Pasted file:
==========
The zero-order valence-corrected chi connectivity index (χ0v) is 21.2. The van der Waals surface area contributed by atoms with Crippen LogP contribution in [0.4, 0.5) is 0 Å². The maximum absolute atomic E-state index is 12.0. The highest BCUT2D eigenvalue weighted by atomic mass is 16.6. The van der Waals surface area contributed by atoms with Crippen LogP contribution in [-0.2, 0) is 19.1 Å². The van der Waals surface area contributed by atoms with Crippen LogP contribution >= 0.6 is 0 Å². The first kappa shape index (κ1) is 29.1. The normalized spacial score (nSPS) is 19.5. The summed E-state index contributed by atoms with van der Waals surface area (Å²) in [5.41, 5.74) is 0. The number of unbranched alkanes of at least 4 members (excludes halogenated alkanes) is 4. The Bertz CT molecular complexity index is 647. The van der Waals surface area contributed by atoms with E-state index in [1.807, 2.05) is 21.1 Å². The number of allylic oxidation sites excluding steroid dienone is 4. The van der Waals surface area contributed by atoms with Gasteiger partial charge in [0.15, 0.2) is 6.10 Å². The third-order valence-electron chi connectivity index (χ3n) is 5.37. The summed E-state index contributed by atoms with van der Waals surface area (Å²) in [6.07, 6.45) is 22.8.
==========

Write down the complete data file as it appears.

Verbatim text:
The zero-order valence-corrected chi connectivity index (χ0v) is 21.2. The van der Waals surface area contributed by atoms with Crippen LogP contribution in [0.4, 0.5) is 0 Å². The maximum absolute atomic E-state index is 12.0. The highest BCUT2D eigenvalue weighted by atomic mass is 16.6. The van der Waals surface area contributed by atoms with Crippen LogP contribution in [-0.2, 0) is 19.1 Å². The van der Waals surface area contributed by atoms with Crippen LogP contribution >= 0.6 is 0 Å². The first kappa shape index (κ1) is 29.1. The normalized spacial score (nSPS) is 19.5. The summed E-state index contributed by atoms with van der Waals surface area (Å²) in [5.41, 5.74) is 0. The number of unbranched alkanes of at least 4 members (excludes halogenated alkanes) is 4. The Bertz CT molecular complexity index is 647. The van der Waals surface area contributed by atoms with E-state index in [1.807, 2.05) is 21.1 Å². The number of allylic oxidation sites excluding steroid dienone is 4. The van der Waals surface area contributed by atoms with Gasteiger partial charge in [0.15, 0.2) is 6.10 Å². The third-order valence-electron chi connectivity index (χ3n) is 5.37. The summed E-state index contributed by atoms with van der Waals surface area (Å²) in [6.07, 6.45) is 22.8.